Moms

Cool glasses

Remember your days as an elementary student?  When did you start using the word “cool” to label one’s looks?  Was it back then?  When you used that word did it describe someone wearing glasses?  I’m guessing not.  It seems that for ages glasses have been synonymous with nerdiness, and the title of this blog may seem to be an oxymoron; however, I believe the times are a changin’. 

I remember being in fourth grade and being so ashamed to tell my teacher that I couldn’t see the math facts on the overhead projector (something that is so not cool to use these days).  When she turned her back I would secretly shimmy out of my seat on the back row in an effort to steal a better view of the numbers up there.  The day I was caught out of my seat I quickly pretended to tie my shoe…my Jordache sneaker from Kmart that other kids had deemed uncool.  It wasn’t up to par with the latest craze that only 2% of our class could afford – cue the background choir of angels – Air Jordan’s.  Someone even called me “Air Jordache” for a few weeks. 

The night that I was busted for squinting in the aisle I confessed to my mom that I couldn’t see, perhaps the teacher even called her.  I sort of blocked parts of the aftermath from my memory.  I do remember the utter devastation I felt when the optometrist stated the obvious, “You need glasses.”  As soon as he left the room and shut the door of that tiny, dark exam room, I crawled into my mom’s lap.  Basically in fetal position in her arms I cried my broken eyes out.  I was dreading the torment that would come with my “four eyes,” but you know what, at first life with glasses wasn’t really that bad.  That sort of tormenting began in middle school, and then, I ditched the glasses for contact lenses and have been wearing them ever since - for twenty-three years.  Well, not that original pair.  I can only imagine how much dough my parents and I have spent over the years on these tiny little miracles.

As a kid, I shook off “Air Jordache” with all of the other horrid nicknames that came my way during those funtastic grade school years.  As an adult I like to think that my character is far more developed than that of all those little bullies.   I can be tough.  I speak my mind (well, maybe way too much…).  This mindset set in high school when I was dubbed, “Killer Rose,” thanks to my ability to foul out of a basketball game no sooner than had I left my seat on the bench.  My best friend’s dad thought it was hysterical to shout that name out as our team was greeted by Rebel fans from the stands.  He’d hoot and holler that little nickname he gave me as loud and as proud as he could, and I must admit, I ate it up, too.  I was more of a bench player anyway, so when fouls were needed I was my team’s go-to player.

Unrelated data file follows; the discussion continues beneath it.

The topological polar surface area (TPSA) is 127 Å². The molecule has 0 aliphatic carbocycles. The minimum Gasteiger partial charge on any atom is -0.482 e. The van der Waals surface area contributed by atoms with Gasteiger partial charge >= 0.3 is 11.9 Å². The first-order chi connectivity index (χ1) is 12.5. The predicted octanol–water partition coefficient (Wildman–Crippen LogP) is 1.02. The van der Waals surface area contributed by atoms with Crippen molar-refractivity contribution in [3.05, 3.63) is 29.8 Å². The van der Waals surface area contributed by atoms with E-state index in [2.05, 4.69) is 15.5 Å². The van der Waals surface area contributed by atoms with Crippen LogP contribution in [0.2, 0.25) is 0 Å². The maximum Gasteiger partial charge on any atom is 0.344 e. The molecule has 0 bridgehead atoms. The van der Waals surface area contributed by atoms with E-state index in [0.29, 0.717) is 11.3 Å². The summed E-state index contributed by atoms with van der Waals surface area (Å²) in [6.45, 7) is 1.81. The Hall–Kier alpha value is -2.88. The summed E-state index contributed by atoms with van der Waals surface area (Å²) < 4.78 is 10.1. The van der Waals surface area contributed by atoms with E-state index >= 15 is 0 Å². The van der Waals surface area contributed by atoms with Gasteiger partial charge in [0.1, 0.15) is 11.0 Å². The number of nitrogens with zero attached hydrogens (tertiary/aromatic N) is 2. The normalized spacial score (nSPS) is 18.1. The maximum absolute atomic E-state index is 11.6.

I digress…I preach anti-bullying whenever I can to my kids.  Like a broken record I tell them it’s not polite to call others names.  Maybe this preaching will make my kids dorky and such over time when they repeat it to their friends, but to me they’ll always be pretty darn cool at the core.  And, well, let’s be honest, the nice kids and dorks are the cool kids later in life.  I speak from experience. 

As genetics would have it, my son failed his vision screening at his recent well check.  I had fully anticipated that he would.  I took him to the optometrist, and he was so stoked to go.  It amazed me.  He was even more stoked when the optometrist turned to me and said, “Well, mom, he’s going to be a lifetime glasses wearer.”  He shouted, “What?  I get to get glasses!?”  As the doc confirmed, he did his signature move, a Jersey-style fist pumping action that I’m sure he fashioned from some end-zone celebration that he’s witnessed.  He was thrilled to get glasses!  I was thrilled that he was thrilled!  There’s nothing wrong with this boy’s confidence – yet…I fear the day he’s met with cruel nicknames and what not.

When he finally got to select his frames he turned to me with his new specs on, and said, “Mom, now, I look even cooler.”  Now, I think that is cool, and even cooler is the fact that he’ll be able to see the Smartboard in his classroom (naturally I was snookered into paying for the additional anti-glare feature to make certain of this).  His little sister jealously chimed in, “Urgh, I want glasses, too!”  When he dons his new prescription sports goggles (like a Smartboard these are something I also never had), look out, opposing team, because he’s going to be a cool “killer” on the court and on the field!
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